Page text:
School summer maintenance unfinished due to strike

Will Valley public schools be ready Sept. 2 if negotiators can reach an 11th hour deal to end their summer long B.C. teachers’ contract wrangle?

That’s one of the questions parents were asking this week and Joe Rhodes, schools superintendent for School District 79, affirmed that schools will open if the district gets the word that there’s a deal.

"We’ll crank her up as we can in the time line we’re told to. I know there will be hiccups, some minor delays, but we can make it work one way or another. It would be great to see some kids in schools," he said.

The Cowichan Valley school district, because its maintenance and busing departments are located behind the board office, has been hard hit by the summer long presence of picketers there.

"They were not able to dispatch because their workers would not cross the line," Rhodes said.

However, custodians did get in to clean schools because they were not picketed.

"From that perspective our schools are ready. Our administrators are in and there will probably be some supplies that didn’t get delivered but we would manage to be up and running by Sept. 2."

However there could be "one glitch," he said.

"Our buses have to be inspected before they can be licensed every year. Some of our fleet have not been inspected yet because our mechanics are our inspectors.

"So we would really have to fasttrack that process to get all our buses up and running. Other than that, there will be some bumps because there will be some teachers who have changed schools but who haven’t been able to get their rooms set up," Rhodes said.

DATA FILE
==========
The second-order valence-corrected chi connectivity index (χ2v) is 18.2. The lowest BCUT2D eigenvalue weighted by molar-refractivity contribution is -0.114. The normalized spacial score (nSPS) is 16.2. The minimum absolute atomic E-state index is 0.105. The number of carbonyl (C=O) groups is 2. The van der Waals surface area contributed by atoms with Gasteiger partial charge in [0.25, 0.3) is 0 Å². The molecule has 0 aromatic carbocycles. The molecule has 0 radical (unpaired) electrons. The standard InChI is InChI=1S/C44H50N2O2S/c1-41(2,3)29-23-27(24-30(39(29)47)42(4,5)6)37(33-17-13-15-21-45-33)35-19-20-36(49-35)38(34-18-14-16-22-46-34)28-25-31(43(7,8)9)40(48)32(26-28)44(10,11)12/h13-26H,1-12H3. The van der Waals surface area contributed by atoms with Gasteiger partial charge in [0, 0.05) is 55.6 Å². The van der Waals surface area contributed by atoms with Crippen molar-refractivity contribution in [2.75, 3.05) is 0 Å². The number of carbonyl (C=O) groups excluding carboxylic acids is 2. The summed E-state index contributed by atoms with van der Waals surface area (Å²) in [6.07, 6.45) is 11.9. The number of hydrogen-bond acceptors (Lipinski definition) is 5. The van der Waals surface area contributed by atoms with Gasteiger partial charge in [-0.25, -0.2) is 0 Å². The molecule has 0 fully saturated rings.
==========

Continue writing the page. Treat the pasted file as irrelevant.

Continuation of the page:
Outside the schools, however, is a different story.

"The grounds are deplorable," he admitted. "I think our five managers are trying to get around and at least do a little bit of cosmetic work as best we can but until the picket lines come down, we’ve got a challenge in that area."

That means that Cowichan Valley’s list of projects just didn’t get done.

"Standard roofing repairs, all those kinds of things, none of that work was done this summer," Rhodes said. If there is a settlement relatively soon some of that will be started up right away.

"Some of it, however, is summer work because we need an empty building to do it, but the day-today maintenance, the work-order stuff, and anything that’s emergent or safety related, would be done first.

"A lot of the final restructuring work that we wanted to get completed in the middle schools as they became elementary, well, that sat because we couldn’t deploy our maintenance staff. It’s been very frustrating. Two months of really productive work when the schools are vacant: it’s sort of the prime time to do maintenance and we were unable to do it," he said.